Table. 1.

Table. 1.

Characteristics of classical minimal residual disease assays used in pediatric acute lymphoblastic leukemia

Assay technique and targets Applicability and sensitivity Advantages Disadvantages
Multiparameter flow cytometry for LAIPs >90% Wide applicability Lower sensitivity than RQ-PCR
3-4 colors: 10−3-10−4 Low cost Requires fresh samples (<24 h old)
Short turnaround time Requires diagnostic sample to identify LAIPs
6-8 colors: 10−4-10−5 Exclusion of apoptotic cells lacking leukemogenic potential Immunophenotypic shifts may cause false negatives
Requires high level of expertise to interpret data
Analysis at cell population or single cell level Limited standardization
Real-time quantitative PCR for fusion transcripts (mainly on RNA) B-ALL: 25-30% High sensitivity Limited applicability
Short turnaround time RNA instability
T-ALL: 15-25% Stable target throughout treatment Risk of contamination
Wide availability of primer sets Requires standard curves
10−4-105 Standardization for recurrent fusion transcripts Risk of inaccurate quantitation
False positive results owing to nonspecific amplification of normal DNA or of cells without leukemogenic potential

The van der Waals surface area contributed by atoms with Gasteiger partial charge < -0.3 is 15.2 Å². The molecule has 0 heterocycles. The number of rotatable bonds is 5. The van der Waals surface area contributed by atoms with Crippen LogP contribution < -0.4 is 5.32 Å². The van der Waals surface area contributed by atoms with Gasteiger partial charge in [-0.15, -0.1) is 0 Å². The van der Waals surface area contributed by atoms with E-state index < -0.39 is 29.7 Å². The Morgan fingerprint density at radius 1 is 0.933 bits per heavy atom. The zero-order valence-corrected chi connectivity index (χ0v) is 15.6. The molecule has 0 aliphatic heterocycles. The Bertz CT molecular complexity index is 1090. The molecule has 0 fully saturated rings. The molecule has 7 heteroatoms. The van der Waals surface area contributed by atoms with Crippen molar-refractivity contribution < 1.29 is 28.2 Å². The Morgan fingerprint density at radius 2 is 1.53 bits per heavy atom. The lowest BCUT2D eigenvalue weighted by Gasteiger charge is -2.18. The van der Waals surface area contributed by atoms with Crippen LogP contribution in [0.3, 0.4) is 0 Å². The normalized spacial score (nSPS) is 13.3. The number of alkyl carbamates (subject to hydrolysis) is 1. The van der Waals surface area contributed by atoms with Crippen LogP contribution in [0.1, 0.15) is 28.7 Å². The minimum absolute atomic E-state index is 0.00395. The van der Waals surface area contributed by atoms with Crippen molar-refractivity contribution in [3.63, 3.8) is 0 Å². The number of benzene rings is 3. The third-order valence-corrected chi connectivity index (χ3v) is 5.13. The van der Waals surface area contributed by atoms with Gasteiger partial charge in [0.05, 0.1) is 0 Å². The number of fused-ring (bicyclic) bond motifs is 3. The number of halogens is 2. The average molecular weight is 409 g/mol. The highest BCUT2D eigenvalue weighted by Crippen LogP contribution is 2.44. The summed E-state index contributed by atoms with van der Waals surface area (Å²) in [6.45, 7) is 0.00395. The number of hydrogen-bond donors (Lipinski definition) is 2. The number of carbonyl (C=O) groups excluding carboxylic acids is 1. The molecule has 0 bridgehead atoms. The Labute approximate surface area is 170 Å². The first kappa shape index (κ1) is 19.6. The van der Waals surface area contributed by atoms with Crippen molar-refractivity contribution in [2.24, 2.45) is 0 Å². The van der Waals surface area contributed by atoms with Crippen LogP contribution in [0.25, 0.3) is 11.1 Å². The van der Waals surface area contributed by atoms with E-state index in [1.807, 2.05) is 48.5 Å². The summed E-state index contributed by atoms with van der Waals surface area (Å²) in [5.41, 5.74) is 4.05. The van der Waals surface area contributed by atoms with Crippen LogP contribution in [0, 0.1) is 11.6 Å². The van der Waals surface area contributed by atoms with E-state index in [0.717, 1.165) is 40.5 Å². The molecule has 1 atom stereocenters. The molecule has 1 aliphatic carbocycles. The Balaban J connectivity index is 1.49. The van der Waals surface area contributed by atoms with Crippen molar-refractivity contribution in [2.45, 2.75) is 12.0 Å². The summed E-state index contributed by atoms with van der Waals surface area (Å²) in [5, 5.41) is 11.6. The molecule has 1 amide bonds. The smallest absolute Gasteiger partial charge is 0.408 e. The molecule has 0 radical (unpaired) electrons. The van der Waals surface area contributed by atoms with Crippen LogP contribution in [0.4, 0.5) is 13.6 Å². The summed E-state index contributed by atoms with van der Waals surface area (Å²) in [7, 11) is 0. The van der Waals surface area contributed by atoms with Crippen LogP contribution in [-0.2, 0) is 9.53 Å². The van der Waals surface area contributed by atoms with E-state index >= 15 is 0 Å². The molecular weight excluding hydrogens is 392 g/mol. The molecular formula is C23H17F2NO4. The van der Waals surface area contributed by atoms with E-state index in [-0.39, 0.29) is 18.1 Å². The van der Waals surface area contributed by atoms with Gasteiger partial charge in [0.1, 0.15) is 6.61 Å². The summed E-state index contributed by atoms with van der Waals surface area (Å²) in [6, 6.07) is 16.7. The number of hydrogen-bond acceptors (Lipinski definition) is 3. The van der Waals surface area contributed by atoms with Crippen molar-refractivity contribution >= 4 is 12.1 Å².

Real-time quantitative PCR for IG/TCR gene rearrangements 90-95% High sensitivity Long turnaround time
10−4-105 Wide applicability Generation of patient-specific allele specific oligonucleotide primer sets is cumbersome
Standardized protocol and data interpretation Requires prior knowledge of IG/TCR gene rearrangements at diagnosis
Clonal evolution can lead to false negatives
Relative clone load quantitation is affected by the proportion of B/T lymphoid cells

B-ALL, B-cell acute lymphoblastic leukemia; IG/TCR, immunoglobulin/T-cell receptor; LAIP, leukemia-associated immunophenotype; MRD, minimal residual disease; RQ-PCR, real-time quantitative polymerase chain reaction; T-ALL, T-cell acute lymphoblastic leukemia

Clin Pediatr Hematol Oncol 2020;27:87-100
© 2020 Clin Pediatr Hematol Oncol